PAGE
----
The Difficult Miracle of Being Human

She knew she was pregnant before the stick said she was pregnant. It wasn’t fetal movement or anything like that, because no baby moves that early. It was more of a feeling, a sense of being together with someone, finally, in a way she had never been together with the husband.

She did not tell the husband. Not right away. She waited until it was “safe,” until there was “less chance to lose it,” and then she peed on a stick to confirm the beautiful thing she already knew so that she could take that stick and tap it against the doorframe of his office while waiting for him to notice her. He turned around, removed his all-encompassing soundman headphones, and flashed her a quick eye roll that he completely intended her to see. “What is it?” 

The husband did not like to be disturbed, but clearly he hadn’t seen the stick. She waved it a little closer, a little closer. Still nothing. The husband moved to turn his chair around. “I’m pregnant,” she blurted, just to get him to stop, pay attention. It wasn’t how she’d planned to tell him.

“Are we ready for that? A baby?” His words were fast, sharp. To the point. He wanted to get back to work. 

“Who’s ever ready for a baby?” The stick hung limply in her hand, unseen. Wasn’t he supposed to want to see it, to celebrate? At least, that’s what she had thought, hoped would happen. She shoved the stick into her pajama pants pocket, because what else was she supposed to do with it? 

“It won’t fix things. With you. Us.”

It was always her that had to change, never him. But she wouldn’t dare say that out loud. “Don’t call the baby an It; the baby can hear you.” 

The husband didn’t respond.

When the husband turned around to go back to work, she went back into the bathroom and cried. She didn’t need him. She had a baby now. Or she would, in several months.

She did what she thought she was supposed to in the months following. She went to the doctor, let him confirm what the stick had already confirmed. She took vitamins. She read websites: What size was the baby today? What was developing? Growing? Changing? Did they have fingernails yet? Or rather, would she feel them if they did? She thought about what weird things; she pictured the baby clawing her insides as they waited impatiently to come out and meet her.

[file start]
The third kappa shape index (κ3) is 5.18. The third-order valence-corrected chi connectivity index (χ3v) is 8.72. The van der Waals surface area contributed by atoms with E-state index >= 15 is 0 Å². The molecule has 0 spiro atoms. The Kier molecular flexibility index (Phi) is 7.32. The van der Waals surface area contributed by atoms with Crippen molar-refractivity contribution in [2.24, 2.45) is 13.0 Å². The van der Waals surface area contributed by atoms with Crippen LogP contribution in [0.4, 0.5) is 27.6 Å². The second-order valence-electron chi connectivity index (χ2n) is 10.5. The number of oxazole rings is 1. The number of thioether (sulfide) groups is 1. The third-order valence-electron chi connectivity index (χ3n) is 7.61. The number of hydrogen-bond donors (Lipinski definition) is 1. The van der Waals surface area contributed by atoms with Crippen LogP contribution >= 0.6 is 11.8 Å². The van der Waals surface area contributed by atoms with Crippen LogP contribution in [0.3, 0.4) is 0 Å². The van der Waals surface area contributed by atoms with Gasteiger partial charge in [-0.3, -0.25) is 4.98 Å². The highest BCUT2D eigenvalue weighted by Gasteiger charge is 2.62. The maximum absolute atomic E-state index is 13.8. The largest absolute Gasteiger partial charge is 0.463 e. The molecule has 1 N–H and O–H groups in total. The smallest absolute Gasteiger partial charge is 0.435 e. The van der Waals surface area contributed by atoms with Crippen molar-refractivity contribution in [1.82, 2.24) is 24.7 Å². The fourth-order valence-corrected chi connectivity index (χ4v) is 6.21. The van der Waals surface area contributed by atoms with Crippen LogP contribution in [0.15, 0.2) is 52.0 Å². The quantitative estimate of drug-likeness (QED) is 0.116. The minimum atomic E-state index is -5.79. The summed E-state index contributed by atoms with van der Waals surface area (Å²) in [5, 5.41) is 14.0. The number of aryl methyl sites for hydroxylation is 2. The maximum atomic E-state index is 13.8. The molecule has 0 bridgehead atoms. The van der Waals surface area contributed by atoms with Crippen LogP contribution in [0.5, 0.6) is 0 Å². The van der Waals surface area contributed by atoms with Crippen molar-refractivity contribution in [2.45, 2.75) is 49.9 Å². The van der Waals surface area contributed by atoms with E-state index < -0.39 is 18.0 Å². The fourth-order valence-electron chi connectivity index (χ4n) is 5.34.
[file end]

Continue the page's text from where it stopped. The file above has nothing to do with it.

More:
She wanted to start registering for baby things. She convinced the husband to let her find out the sex so that she could pick better items. It was a boy! She thought the husband would be more excited to have a boy, but the husband didn’t respond. She took the 3D ultrasound picture, with it’s grainy whites and browns, snapped a picture with her own phone, and sent it to everyone she had ever known. She showed the registries to the husband that night while they watched tv, the show on display was meaningless in comparison to the excitement of picking her child’s future. Bottles, pajamas, toys, diapers, a crib, a stroller, she registered for anything and everything that any site told her a baby would need while the husband sat next to her, supposedly helping but really somewhere else. “Winnie the Pooh,” he scoffed at one point, “isn’t that a little young?” 

She had always loved that cuddly yellow bear, and the husband certainly hadn’t helped her pick things out. “What would you rather ask for?”

The husband didn’t respond.

She worked hard, saving money for when the baby came and she would need to take off. The husband stayed home, or worked at the church, or did whatever sound career thing it was he did with his day. She came home after ten, twelve hour days and made him dinner, cleaned. He told her she didn’t do enough, so she threw a potholder at him and called him an asshole.

The husband didn’t respond. 

She pictured life after the birth of their son, and how she wished and hoped it would change, when she really knew that nothing would change at all. That she would work a 50-plus hour work week and then have to take care of a baby at the end of the day. She said nothing to the husband. It would do no good. She kept plugging along; she kept getting ready. She cleaned the backseat of her car to get ready for the carseat. 

It came time for the baby shower, a mixture of cakes and presents and balloons—cute green and blue-for-boy balloons that she loved but couldn’t bring home in case the cats decided to eat them and then died from choking on string. She asked the husband to help bring home gifts; they lived up a steep flight of stairs and she didn’t want to carry everything. 

The husband didn’t respond. 

So she did it herself. She carried each and every thing up the stairs, and then she took a nap with the cats on the couch while a Lifetime movie played on the tv. A few weeks, just a few weeks, she would meet him. And everything would change then, when her son was born.

And just a short time later, at 37 weeks, when she called the husband to tell him the baby’s heart was no longer beating, well, he didn’t respond then either. 

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5 thoughts on “The Difficult Miracle of Being Human

  1. rudymariee says:

    This was heartbreaking. Beautifully well written and so vivid. ✨

  2. cafecasey says:

    You are such an incredible writer.

    It is my only sorrow that this tragedy was there in your life. I hope you are presently filled with blessings.

    Dawn

  3. Great article, finally putting “pieces of the puzzle” together

  4. the author has quite a way with words…beautiful piece.

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